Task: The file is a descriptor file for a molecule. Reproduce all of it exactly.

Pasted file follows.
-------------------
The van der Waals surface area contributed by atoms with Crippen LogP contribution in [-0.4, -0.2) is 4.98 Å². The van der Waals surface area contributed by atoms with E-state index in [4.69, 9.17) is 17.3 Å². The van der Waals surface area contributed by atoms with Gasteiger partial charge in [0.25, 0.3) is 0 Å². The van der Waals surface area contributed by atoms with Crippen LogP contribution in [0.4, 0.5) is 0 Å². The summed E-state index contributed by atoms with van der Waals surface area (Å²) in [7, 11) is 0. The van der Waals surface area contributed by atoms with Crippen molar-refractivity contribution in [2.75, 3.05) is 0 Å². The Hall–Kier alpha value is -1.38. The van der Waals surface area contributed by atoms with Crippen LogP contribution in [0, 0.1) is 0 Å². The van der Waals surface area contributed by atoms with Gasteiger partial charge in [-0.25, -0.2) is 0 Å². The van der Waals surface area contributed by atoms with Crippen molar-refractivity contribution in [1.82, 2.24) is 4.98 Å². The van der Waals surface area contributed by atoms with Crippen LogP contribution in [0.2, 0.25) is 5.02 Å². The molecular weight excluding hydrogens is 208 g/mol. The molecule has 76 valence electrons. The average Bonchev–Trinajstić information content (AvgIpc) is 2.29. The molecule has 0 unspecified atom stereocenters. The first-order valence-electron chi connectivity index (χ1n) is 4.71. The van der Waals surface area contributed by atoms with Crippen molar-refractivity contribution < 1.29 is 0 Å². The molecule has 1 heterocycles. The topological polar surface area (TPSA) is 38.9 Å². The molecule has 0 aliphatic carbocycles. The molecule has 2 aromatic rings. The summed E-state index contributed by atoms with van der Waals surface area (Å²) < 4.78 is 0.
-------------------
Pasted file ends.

The van der Waals surface area contributed by atoms with Crippen LogP contribution in [-0.4, -0.2) is 4.98 Å². The van der Waals surface area contributed by atoms with E-state index in [4.69, 9.17) is 17.3 Å². The van der Waals surface area contributed by atoms with Gasteiger partial charge in [0.25, 0.3) is 0 Å². The van der Waals surface area contributed by atoms with Crippen LogP contribution in [0.4, 0.5) is 0 Å². The summed E-state index contributed by atoms with van der Waals surface area (Å²) in [7, 11) is 0. The van der Waals surface area contributed by atoms with Crippen molar-refractivity contribution in [2.75, 3.05) is 0 Å². The Hall–Kier alpha value is -1.38. The van der Waals surface area contributed by atoms with Crippen LogP contribution in [0, 0.1) is 0 Å². The van der Waals surface area contributed by atoms with Gasteiger partial charge in [-0.25, -0.2) is 0 Å². The van der Waals surface area contributed by atoms with Crippen molar-refractivity contribution in [1.82, 2.24) is 4.98 Å². The van der Waals surface area contributed by atoms with Crippen LogP contribution in [0.2, 0.25) is 5.02 Å². The molecular weight excluding hydrogens is 208 g/mol. The molecule has 76 valence electrons. The average Bonchev–Trinajstić information content (AvgIpc) is 2.29. The molecule has 0 unspecified atom stereocenters. The first-order valence-electron chi connectivity index (χ1n) is 4.71. The van der Waals surface area contributed by atoms with Crippen molar-refractivity contribution < 1.29 is 0 Å². The molecule has 1 heterocycles. The topological polar surface area (TPSA) is 38.9 Å². The molecule has 0 aliphatic carbocycles. The molecule has 2 aromatic rings. The summed E-state index contributed by atoms with van der Waals surface area (Å²) < 4.78 is 0.